Four students at Wilcox County High School in Georgia want to attend prom together — but under the current setup, they won’t be allowed to unless they throw their own. Wilcox County High School’s proms are still segregated by race, meaning Stephanie Sinnot, Mareshia Rucker, Quanesha Wallace, and Keela Bloodworth — half of whom are black and half of whom are white — would be forced to attend separate proms:
Stephanie and Keela are white and Mareshia and Quanesha are black. They’re seniors at Wilcox County High School, a school that has never held an integrated prom during its existence.
“There’s a white prom and there’s an integrated prom,” said Keela.
The rule is strictly enforced, any race other than Caucasian wouldn’t dare to attend the white prom.
“They would probably have the police come out there and escort them off the premises,” said Keela. That was the case just last year as a biracial student was turned away by police.
There will still be two proms this year. Neither proms are financed by or allowed to take place at Wilcox County High School. The students said that when they pushed for one prom, the school offered a resolution to permit an integrated prom that would allow all students to attend but not stop segregated proms.
Since the school won’t stand up to the parental groups that organize the segregated proms, the high school seniors have launched a fundraiser to start their own integrated prom on April 27. But they are facing opposition from more “tradition-bound” classmates; the girls reported putting up posters for an integrated prom at school, only to have them ripped down. Their Facebook page, however, is raising enthusiasm (and money) from all over the country.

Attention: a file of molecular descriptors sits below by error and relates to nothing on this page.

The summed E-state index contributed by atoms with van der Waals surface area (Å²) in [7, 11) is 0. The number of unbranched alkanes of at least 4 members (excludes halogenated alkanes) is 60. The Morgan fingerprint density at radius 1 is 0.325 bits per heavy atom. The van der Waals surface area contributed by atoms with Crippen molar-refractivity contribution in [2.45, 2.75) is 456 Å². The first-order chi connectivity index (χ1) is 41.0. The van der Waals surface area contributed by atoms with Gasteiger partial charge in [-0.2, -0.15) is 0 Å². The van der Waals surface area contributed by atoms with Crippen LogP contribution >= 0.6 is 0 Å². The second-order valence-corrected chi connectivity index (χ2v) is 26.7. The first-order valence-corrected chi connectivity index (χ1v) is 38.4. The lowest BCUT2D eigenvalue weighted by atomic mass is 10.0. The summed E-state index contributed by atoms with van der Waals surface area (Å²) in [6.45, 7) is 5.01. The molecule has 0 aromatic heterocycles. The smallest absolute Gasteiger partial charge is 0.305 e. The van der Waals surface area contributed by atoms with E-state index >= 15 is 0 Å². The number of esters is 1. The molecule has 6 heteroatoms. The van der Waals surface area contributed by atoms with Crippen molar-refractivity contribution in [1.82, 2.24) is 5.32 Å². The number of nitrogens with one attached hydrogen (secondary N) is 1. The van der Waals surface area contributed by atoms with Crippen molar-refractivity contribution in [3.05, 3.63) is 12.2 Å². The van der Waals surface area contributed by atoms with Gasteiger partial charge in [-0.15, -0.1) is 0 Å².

Though black and white Wilcox students share other aspects of school space, like classrooms and sports fields, there are many unspoken divisions straight out of the pre-civil rights era. According to a feature on WCHS, white students sit in the back during class, while black kids sit in front. Black kids have lunch outside while white kids have theirs in the yard. White students — particularly girls — who date black students risk being ostracized and bullied.
Wilcox may be a rare holdover of a bygone era, but segregated proms have lasted well past Jim Crow. A nearby school in Taylor County only desegregated their prom in 2002 through the efforts of one young woman. Even so, some juniors held their own white prom separate from the integrated prom. Another school in Charleston, Georgia attracted national attention in 2009 for its segregated prom.